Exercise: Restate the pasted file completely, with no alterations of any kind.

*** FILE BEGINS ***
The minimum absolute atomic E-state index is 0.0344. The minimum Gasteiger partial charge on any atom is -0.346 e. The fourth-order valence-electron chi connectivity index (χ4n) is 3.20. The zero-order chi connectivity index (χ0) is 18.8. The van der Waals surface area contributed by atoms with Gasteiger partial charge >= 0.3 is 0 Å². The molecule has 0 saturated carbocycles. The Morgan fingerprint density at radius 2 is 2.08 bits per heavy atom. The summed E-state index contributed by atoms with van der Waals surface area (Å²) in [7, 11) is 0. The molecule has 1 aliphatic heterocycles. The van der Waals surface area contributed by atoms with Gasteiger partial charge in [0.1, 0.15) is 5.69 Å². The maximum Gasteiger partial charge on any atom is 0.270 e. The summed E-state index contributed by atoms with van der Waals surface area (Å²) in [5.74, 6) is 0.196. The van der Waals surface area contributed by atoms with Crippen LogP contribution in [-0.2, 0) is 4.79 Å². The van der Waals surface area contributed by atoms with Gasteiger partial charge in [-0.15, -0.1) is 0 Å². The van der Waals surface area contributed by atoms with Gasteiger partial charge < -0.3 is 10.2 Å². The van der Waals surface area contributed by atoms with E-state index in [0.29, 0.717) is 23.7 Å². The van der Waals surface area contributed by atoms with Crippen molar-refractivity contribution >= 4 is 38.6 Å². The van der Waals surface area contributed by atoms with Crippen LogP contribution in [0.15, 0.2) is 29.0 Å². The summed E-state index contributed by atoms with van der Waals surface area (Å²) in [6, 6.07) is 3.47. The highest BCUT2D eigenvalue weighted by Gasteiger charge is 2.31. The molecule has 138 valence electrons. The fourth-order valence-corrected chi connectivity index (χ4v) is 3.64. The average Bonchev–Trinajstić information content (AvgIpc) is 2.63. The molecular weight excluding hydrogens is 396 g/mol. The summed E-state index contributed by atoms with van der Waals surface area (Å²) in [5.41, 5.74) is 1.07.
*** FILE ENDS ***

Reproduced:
The minimum absolute atomic E-state index is 0.0344. The minimum Gasteiger partial charge on any atom is -0.346 e. The fourth-order valence-electron chi connectivity index (χ4n) is 3.20. The zero-order chi connectivity index (χ0) is 18.8. The van der Waals surface area contributed by atoms with Gasteiger partial charge >= 0.3 is 0 Å². The molecule has 0 saturated carbocycles. The Morgan fingerprint density at radius 2 is 2.08 bits per heavy atom. The summed E-state index contributed by atoms with van der Waals surface area (Å²) in [7, 11) is 0. The molecule has 1 aliphatic heterocycles. The van der Waals surface area contributed by atoms with Gasteiger partial charge in [0.1, 0.15) is 5.69 Å². The maximum Gasteiger partial charge on any atom is 0.270 e. The summed E-state index contributed by atoms with van der Waals surface area (Å²) in [5.74, 6) is 0.196. The van der Waals surface area contributed by atoms with Crippen LogP contribution in [-0.2, 0) is 4.79 Å². The van der Waals surface area contributed by atoms with Gasteiger partial charge in [-0.15, -0.1) is 0 Å². The van der Waals surface area contributed by atoms with Gasteiger partial charge < -0.3 is 10.2 Å². The van der Waals surface area contributed by atoms with E-state index in [0.29, 0.717) is 23.7 Å². The van der Waals surface area contributed by atoms with Crippen molar-refractivity contribution >= 4 is 38.6 Å². The van der Waals surface area contributed by atoms with Crippen LogP contribution in [0.15, 0.2) is 29.0 Å². The summed E-state index contributed by atoms with van der Waals surface area (Å²) in [6, 6.07) is 3.47. The highest BCUT2D eigenvalue weighted by Gasteiger charge is 2.31. The molecule has 138 valence electrons. The fourth-order valence-corrected chi connectivity index (χ4v) is 3.64. The average Bonchev–Trinajstić information content (AvgIpc) is 2.63. The molecular weight excluding hydrogens is 396 g/mol. The summed E-state index contributed by atoms with van der Waals surface area (Å²) in [5.41, 5.74) is 1.07.